Data from: A global estimate of terrestrial net secondary production of primary consumers
Street, Garrett; McNickle, Gordon (2020), Data from: A global estimate of terrestrial net secondary production of primary consumers, Dryad, Dataset, https://doi.org/10.5061/dryad.d1d4177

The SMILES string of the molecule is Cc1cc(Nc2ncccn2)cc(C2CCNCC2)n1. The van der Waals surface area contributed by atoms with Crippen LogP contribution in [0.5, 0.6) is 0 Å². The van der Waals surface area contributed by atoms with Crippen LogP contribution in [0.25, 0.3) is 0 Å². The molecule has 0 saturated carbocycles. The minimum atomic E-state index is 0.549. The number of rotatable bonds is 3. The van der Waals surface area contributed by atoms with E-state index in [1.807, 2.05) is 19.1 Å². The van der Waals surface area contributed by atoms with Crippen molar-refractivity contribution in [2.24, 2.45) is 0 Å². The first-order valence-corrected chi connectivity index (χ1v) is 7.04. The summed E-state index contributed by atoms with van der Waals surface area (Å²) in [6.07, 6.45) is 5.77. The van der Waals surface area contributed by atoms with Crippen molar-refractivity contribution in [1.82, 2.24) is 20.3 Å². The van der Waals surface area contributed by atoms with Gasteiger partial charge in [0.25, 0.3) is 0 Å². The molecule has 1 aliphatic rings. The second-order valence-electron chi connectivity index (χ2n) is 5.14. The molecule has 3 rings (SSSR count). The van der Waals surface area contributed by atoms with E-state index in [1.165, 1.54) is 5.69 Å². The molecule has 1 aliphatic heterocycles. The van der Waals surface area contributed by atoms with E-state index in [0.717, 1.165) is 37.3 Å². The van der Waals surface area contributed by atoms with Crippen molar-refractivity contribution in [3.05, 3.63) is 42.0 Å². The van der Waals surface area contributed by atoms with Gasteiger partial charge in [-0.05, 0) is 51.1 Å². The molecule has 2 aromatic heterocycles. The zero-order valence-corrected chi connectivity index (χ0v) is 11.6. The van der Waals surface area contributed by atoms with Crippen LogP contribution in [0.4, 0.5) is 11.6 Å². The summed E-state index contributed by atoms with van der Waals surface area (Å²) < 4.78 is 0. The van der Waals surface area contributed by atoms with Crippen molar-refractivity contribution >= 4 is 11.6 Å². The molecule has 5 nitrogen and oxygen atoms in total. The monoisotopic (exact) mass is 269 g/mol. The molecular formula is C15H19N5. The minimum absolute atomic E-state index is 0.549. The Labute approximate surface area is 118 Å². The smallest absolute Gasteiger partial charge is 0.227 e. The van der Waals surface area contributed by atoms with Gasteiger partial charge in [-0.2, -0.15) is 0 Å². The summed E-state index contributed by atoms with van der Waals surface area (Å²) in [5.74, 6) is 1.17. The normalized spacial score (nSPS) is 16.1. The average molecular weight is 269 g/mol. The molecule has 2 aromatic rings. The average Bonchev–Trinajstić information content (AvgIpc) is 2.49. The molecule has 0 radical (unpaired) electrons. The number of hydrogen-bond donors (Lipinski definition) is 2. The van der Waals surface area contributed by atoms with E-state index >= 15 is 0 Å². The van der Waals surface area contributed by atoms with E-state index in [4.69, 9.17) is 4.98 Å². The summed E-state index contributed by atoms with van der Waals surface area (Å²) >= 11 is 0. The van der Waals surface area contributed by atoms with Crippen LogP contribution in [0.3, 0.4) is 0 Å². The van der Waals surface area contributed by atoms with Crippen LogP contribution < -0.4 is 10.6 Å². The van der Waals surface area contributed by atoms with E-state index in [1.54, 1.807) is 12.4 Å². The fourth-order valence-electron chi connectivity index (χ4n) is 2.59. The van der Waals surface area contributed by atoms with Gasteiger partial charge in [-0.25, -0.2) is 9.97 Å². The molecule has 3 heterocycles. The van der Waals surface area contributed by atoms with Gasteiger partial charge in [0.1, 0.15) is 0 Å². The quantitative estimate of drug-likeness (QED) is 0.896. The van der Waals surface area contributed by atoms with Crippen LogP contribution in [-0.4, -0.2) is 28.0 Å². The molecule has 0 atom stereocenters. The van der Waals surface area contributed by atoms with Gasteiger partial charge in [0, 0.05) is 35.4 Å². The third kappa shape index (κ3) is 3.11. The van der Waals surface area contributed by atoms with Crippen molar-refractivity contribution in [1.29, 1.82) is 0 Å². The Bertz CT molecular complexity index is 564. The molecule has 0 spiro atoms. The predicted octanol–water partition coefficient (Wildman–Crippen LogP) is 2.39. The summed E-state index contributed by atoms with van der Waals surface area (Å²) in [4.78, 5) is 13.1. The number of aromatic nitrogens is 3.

Aim: Net Secondary production (NSP) emerges from the consumption of Net Primary Production (NPP) by any heterotrophic organism. There has been sporadic interest in the importance of NSP, but no global estimates have been produced. We revisit NSP and attempt a global estimate using contemporary NPP data combined with modern metabolic scaling theory for consumption rates. We distinguish between potential NSP as the amount of secondary production that could be supported by NPP, and realized NSP as the amount remaining after anthropogenic habitat disruption. Location: Global Time period: 2000-2014 Methods: We present a model of NSP implementing a Type II functional response for consumption rates wherein search efficiency and handling time are calculated based on consumer mass and ambient temperature. We solve this model for each 0.05-decimal-degree pixel in the global terrestrial biosphere using as data inputs NPP (MOD17A3) and land-surface temperature (MOD11C3). We aggregate estimates within global land cover classifications (MCD12C1) to obtain cover-specific and global estimates of NSP. We also correct our estimates based on declines in consumer abundance reported in Living Planet Report 2014. Results: We estimate potential NSP is 4.74 PgCy-1 globally (95%~CI~=~3.75--5.75). When we correct for global consumer population declines, realized NSP declines to 2.37 PgCy-1 (95%~CI~=~1.86--2.89), a loss of 50% in the rate of carbon flux through secondary consumers. Main Conclusions: Our estimates are sufficient to suggest that the flux of carbon through consumers is of a similar magnitude to many other fluxes critical to the global carbon cycle. We view this as a hypothesis to be tested that suggests NSP deserves significantly more attention in earth systems, macroecology, and biogeochemical research.